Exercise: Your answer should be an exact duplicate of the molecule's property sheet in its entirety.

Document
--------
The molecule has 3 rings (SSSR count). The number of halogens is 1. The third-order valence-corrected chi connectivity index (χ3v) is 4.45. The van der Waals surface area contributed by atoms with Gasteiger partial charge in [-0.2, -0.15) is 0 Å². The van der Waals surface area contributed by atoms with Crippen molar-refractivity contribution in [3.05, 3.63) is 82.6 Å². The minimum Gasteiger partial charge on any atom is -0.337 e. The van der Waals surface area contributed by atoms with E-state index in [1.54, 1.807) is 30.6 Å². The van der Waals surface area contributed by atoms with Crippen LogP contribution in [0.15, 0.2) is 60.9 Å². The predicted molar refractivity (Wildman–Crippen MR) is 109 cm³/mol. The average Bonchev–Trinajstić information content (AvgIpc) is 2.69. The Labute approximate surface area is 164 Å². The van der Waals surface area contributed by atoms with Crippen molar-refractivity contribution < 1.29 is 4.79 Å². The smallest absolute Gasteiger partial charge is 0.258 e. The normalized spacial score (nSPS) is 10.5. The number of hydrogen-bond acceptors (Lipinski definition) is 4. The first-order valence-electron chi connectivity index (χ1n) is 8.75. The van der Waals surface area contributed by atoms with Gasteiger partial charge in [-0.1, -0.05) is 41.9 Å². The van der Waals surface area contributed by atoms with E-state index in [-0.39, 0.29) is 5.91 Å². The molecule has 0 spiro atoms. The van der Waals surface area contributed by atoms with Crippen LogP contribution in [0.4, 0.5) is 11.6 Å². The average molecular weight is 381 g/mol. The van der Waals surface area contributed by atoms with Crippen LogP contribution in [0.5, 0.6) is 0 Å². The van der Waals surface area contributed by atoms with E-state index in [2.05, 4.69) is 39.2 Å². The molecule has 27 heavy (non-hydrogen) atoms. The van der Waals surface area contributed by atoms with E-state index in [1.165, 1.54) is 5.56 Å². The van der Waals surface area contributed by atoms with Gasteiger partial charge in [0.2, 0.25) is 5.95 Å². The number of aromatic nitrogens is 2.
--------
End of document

The molecule has 3 rings (SSSR count). The number of halogens is 1. The third-order valence-corrected chi connectivity index (χ3v) is 4.45. The van der Waals surface area contributed by atoms with Gasteiger partial charge in [-0.2, -0.15) is 0 Å². The van der Waals surface area contributed by atoms with Crippen molar-refractivity contribution in [3.05, 3.63) is 82.6 Å². The minimum Gasteiger partial charge on any atom is -0.337 e. The van der Waals surface area contributed by atoms with E-state index in [1.54, 1.807) is 30.6 Å². The van der Waals surface area contributed by atoms with Crippen LogP contribution in [0.15, 0.2) is 60.9 Å². The predicted molar refractivity (Wildman–Crippen MR) is 109 cm³/mol. The average Bonchev–Trinajstić information content (AvgIpc) is 2.69. The Labute approximate surface area is 164 Å². The van der Waals surface area contributed by atoms with Crippen molar-refractivity contribution < 1.29 is 4.79 Å². The smallest absolute Gasteiger partial charge is 0.258 e. The normalized spacial score (nSPS) is 10.5. The number of hydrogen-bond acceptors (Lipinski definition) is 4. The first-order valence-electron chi connectivity index (χ1n) is 8.75. The van der Waals surface area contributed by atoms with Gasteiger partial charge in [-0.1, -0.05) is 41.9 Å². The van der Waals surface area contributed by atoms with E-state index in [-0.39, 0.29) is 5.91 Å². The molecule has 0 spiro atoms. The van der Waals surface area contributed by atoms with Crippen LogP contribution in [0.4, 0.5) is 11.6 Å². The average molecular weight is 381 g/mol. The van der Waals surface area contributed by atoms with Crippen LogP contribution in [0.5, 0.6) is 0 Å². The van der Waals surface area contributed by atoms with E-state index in [2.05, 4.69) is 39.2 Å². The molecule has 27 heavy (non-hydrogen) atoms. The van der Waals surface area contributed by atoms with E-state index in [1.165, 1.54) is 5.56 Å². The van der Waals surface area contributed by atoms with Gasteiger partial charge in [0.2, 0.25) is 5.95 Å². The number of aromatic nitrogens is 2.